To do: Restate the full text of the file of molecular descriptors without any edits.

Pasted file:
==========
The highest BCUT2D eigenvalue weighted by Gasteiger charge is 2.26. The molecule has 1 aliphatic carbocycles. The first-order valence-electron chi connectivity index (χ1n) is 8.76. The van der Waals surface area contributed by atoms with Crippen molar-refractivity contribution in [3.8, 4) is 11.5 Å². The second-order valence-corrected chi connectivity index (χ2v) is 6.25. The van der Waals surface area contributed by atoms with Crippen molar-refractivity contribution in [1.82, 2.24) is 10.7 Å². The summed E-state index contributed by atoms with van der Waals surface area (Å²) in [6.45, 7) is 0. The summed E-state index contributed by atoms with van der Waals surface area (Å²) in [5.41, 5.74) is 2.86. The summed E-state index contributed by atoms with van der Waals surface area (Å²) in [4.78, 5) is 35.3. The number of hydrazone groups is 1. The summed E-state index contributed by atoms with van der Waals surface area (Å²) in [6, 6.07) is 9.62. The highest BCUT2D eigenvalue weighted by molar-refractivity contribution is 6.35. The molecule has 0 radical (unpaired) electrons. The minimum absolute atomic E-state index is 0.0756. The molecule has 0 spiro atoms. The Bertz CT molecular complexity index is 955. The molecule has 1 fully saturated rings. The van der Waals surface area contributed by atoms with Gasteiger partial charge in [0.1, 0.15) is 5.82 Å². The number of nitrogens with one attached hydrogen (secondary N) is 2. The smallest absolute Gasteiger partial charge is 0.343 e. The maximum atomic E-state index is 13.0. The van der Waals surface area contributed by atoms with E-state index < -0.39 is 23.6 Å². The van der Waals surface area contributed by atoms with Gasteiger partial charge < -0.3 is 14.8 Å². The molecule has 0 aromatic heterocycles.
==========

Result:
The highest BCUT2D eigenvalue weighted by Gasteiger charge is 2.26. The molecule has 1 aliphatic carbocycles. The first-order valence-electron chi connectivity index (χ1n) is 8.76. The van der Waals surface area contributed by atoms with Crippen molar-refractivity contribution in [3.8, 4) is 11.5 Å². The second-order valence-corrected chi connectivity index (χ2v) is 6.25. The van der Waals surface area contributed by atoms with Crippen molar-refractivity contribution in [1.82, 2.24) is 10.7 Å². The summed E-state index contributed by atoms with van der Waals surface area (Å²) in [6.45, 7) is 0. The summed E-state index contributed by atoms with van der Waals surface area (Å²) in [5.41, 5.74) is 2.86. The summed E-state index contributed by atoms with van der Waals surface area (Å²) in [4.78, 5) is 35.3. The number of hydrazone groups is 1. The summed E-state index contributed by atoms with van der Waals surface area (Å²) in [6, 6.07) is 9.62. The highest BCUT2D eigenvalue weighted by molar-refractivity contribution is 6.35. The molecule has 0 radical (unpaired) electrons. The minimum absolute atomic E-state index is 0.0756. The molecule has 0 spiro atoms. The Bertz CT molecular complexity index is 955. The molecule has 1 fully saturated rings. The van der Waals surface area contributed by atoms with Gasteiger partial charge in [0.1, 0.15) is 5.82 Å². The number of nitrogens with one attached hydrogen (secondary N) is 2. The smallest absolute Gasteiger partial charge is 0.343 e. The maximum atomic E-state index is 13.0. The van der Waals surface area contributed by atoms with E-state index < -0.39 is 23.6 Å². The van der Waals surface area contributed by atoms with Gasteiger partial charge < -0.3 is 14.8 Å². The molecule has 0 aromatic heterocycles.